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Expert tip

Booking your train journey tickets in advance and keeping an eye on Deutsche Bahn’s ‘Sparpreis’ saver fares will help you get where you need to go and save some of your hard-earned travel money at the same time!

ATM access

5/5 stars – there are ATMs everywhere.


It is common to tip in restaurants and bars in Germany.

“Rounding up” the amount of your bill or giving a tip of 5-10% of the total of your bill at minimum is customary.

Tipping is also expected in hotels, so if you receive good service you should give your porter between €1 and €3 per bag, while your housekeeper should receive €3 - 5 per night.  It is not necessary to tip your taxi driver, but most people will round their fare up to the nearest euro anyway.

Bargaining scale

1/5 stars – bargaining is impolite.

Bargaining and haggling are not customary in Germany. Generally, everything has a fixed price, and it is considered unusual to attempt to negotiate this price, although, negotiating prices on big ticket items such are cars and houses is sometimes acceptable.

Card access

Debit and credit cards are generally widely accepted, although some establishments may not accept credit cards. Look for a sticker on a shop’s door to advise which cards are accepted, or simply ask.

Pay in local currency as often as possible. This will prevent currency conversion fees eating into your travel money. Consider using a prepaid currency card to ensure you aren’t wasting your money on hidden fees.

Always remember to advise your bank of your travel plans before you leave. This will avoid them flagging your international transactions as fraudulent and freezing your accounts.

Cost of a coffee

In Germany, a regular cappuccino will cost you €2.55.


Germany has an efficient public transport system. Bigger cities provide buses, trams, underground subways and suburban trains.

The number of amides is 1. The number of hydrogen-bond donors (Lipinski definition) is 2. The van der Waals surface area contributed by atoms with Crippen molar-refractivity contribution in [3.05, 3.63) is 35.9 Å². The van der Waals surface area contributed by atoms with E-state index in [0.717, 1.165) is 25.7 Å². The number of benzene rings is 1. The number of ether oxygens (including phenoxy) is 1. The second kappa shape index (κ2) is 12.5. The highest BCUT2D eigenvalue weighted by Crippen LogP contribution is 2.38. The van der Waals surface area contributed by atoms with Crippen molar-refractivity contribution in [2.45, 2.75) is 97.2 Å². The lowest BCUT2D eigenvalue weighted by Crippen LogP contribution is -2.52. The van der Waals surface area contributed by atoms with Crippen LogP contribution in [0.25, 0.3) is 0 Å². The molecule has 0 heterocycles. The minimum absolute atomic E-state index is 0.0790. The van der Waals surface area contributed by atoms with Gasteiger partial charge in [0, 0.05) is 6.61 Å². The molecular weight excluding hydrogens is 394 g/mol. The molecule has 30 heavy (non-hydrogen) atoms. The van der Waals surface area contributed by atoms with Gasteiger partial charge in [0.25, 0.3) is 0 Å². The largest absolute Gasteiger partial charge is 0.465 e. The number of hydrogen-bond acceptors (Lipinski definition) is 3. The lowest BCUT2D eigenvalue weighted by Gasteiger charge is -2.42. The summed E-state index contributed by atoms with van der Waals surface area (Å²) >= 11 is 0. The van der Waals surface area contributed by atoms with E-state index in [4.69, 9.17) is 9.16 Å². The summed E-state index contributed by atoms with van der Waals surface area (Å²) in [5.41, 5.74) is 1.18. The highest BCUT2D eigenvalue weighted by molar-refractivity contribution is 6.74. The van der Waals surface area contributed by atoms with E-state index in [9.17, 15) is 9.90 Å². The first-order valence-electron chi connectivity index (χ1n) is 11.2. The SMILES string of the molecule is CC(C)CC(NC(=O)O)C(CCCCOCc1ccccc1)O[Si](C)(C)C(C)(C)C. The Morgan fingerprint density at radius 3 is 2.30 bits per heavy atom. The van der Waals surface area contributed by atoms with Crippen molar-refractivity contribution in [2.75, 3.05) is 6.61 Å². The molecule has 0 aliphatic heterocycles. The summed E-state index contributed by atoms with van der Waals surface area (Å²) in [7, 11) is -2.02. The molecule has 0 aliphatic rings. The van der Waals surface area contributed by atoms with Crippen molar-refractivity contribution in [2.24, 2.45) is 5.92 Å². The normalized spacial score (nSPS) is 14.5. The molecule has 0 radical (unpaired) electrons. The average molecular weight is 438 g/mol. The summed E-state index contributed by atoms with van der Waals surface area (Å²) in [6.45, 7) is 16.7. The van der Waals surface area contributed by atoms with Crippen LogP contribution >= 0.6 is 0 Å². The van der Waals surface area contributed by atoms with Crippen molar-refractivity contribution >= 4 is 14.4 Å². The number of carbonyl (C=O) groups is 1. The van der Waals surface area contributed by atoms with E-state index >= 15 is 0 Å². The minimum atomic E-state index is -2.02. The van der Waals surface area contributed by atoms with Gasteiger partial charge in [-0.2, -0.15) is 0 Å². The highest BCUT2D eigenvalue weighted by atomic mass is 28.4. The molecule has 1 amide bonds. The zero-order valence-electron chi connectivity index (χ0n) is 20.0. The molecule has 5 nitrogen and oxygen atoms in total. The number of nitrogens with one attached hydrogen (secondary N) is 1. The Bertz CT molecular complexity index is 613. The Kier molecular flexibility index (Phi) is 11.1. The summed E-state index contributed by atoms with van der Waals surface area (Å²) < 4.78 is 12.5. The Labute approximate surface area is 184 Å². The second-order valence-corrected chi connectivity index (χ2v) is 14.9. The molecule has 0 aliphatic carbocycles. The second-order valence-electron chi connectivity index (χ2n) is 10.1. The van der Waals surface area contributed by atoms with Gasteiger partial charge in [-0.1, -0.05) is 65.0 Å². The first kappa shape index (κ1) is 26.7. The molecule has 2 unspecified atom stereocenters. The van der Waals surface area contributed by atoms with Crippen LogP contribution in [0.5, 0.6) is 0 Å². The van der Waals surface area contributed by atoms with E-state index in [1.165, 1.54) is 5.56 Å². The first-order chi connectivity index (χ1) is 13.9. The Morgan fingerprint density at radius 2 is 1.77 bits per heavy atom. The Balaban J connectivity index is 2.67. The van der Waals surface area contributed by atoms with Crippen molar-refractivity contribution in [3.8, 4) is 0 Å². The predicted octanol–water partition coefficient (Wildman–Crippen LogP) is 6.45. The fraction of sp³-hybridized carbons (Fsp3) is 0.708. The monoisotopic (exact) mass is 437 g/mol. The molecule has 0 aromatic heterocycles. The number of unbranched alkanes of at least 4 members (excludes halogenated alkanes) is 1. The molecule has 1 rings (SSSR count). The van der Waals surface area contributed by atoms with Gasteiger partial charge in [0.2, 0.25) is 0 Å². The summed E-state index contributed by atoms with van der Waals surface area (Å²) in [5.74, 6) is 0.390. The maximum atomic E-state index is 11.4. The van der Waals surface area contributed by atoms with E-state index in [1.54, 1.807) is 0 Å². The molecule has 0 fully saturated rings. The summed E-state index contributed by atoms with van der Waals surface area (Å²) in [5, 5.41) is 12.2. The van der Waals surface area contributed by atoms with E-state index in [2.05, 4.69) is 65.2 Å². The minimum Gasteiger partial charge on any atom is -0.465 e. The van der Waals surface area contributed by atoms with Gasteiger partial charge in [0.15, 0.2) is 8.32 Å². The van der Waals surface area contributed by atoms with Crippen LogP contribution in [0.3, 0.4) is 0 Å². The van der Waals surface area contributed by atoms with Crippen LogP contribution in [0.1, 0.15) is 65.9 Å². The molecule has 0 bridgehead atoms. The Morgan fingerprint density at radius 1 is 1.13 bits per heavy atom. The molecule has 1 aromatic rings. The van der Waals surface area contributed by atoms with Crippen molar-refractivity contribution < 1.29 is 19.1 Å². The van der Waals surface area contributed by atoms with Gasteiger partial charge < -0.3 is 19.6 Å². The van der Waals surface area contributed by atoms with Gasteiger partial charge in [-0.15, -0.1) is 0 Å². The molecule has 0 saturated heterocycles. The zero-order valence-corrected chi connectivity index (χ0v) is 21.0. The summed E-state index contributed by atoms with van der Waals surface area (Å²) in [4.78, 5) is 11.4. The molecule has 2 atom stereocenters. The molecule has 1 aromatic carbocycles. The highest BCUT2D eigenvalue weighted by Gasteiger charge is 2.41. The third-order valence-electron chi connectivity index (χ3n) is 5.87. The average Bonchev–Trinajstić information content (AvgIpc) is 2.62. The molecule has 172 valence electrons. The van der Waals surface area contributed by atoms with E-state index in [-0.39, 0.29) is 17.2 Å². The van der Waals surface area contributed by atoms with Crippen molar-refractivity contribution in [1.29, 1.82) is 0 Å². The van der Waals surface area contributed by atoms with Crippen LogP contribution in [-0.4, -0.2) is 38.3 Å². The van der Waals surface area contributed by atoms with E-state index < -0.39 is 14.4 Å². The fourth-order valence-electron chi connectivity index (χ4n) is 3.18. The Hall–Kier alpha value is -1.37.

Fares differ depending on where you are travelling and the time of your travel. A multi-ticket strip or day pass usually offers better value than a single-ride ticket.

Pickpocket security rating

3/5 stars – theft is possible.

Although pickpockets and theft aren’t a common problem in Germany, it is still advised to exercise caution, especially when using public transport or in crowded areas. Always keep your valuables close to your body and never leave bags unattended.

Scammers and ripoffs

Opportunistic beggars in Germany are the most common scam for tourists. This can be quite an organised system, and the people involved may not be genuinely in need. They will often tell tales of personal hardship and ask for money. Sometimes, even if you give them money, they will demand more to distract you while you are pickpocketed. The safest bet is to just ignore them and keep on walking with your bag close to your body.

Another scam to keep an eye out for is fake ticket inspectors, who demand that fines be paid on the spot. Real ticket inspectors will give you the option of being issued with a penalty notice and paying at a later time.

Departure tax

Any airport or departure taxes are included in the price of your air ticket.

Visa costs

As Germany is party to the Schengen Convention, New Zealanders do not require a visa to enter Germany for visits of up to 90 days.

However, they do require a passport that has at least six months' validity from their planned date of return to New Zealand.

Travellers should carry their passport with them when entering or leaving Germany, even if travelling to another Schengen country.

If you need more information regarding visas and other travel document requirements for your trip to Germany, please ask your travel consultant or contact your nearest Embassy or Consulate of Germany.